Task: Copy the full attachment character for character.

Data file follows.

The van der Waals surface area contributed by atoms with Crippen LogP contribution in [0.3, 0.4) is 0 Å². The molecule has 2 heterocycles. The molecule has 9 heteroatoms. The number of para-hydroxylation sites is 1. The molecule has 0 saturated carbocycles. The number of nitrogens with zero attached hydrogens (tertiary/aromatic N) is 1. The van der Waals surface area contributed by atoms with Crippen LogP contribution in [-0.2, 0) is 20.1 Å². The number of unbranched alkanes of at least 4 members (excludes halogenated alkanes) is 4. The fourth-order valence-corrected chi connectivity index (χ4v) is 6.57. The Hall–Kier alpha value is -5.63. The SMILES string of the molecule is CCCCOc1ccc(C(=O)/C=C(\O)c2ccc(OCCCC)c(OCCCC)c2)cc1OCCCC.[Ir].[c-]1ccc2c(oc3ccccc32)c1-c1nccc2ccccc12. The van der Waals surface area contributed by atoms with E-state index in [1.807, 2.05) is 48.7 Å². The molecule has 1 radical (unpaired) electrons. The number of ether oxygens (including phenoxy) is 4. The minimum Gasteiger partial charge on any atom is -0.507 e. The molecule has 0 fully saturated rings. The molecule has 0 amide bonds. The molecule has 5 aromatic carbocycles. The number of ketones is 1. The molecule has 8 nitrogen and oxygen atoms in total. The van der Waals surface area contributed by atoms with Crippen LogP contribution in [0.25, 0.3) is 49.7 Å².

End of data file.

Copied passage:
The van der Waals surface area contributed by atoms with Crippen LogP contribution in [0.3, 0.4) is 0 Å². The molecule has 2 heterocycles. The molecule has 9 heteroatoms. The number of para-hydroxylation sites is 1. The molecule has 0 saturated carbocycles. The number of nitrogens with zero attached hydrogens (tertiary/aromatic N) is 1. The van der Waals surface area contributed by atoms with Crippen LogP contribution in [-0.2, 0) is 20.1 Å². The number of unbranched alkanes of at least 4 members (excludes halogenated alkanes) is 4. The fourth-order valence-corrected chi connectivity index (χ4v) is 6.57. The Hall–Kier alpha value is -5.63. The SMILES string of the molecule is CCCCOc1ccc(C(=O)/C=C(\O)c2ccc(OCCCC)c(OCCCC)c2)cc1OCCCC.[Ir].[c-]1ccc2c(oc3ccccc32)c1-c1nccc2ccccc12. The van der Waals surface area contributed by atoms with E-state index in [1.807, 2.05) is 48.7 Å². The molecule has 1 radical (unpaired) electrons. The number of ether oxygens (including phenoxy) is 4. The minimum Gasteiger partial charge on any atom is -0.507 e. The molecule has 0 fully saturated rings. The molecule has 0 amide bonds. The molecule has 5 aromatic carbocycles. The number of ketones is 1. The molecule has 8 nitrogen and oxygen atoms in total. The van der Waals surface area contributed by atoms with Crippen LogP contribution in [0.25, 0.3) is 49.7 Å².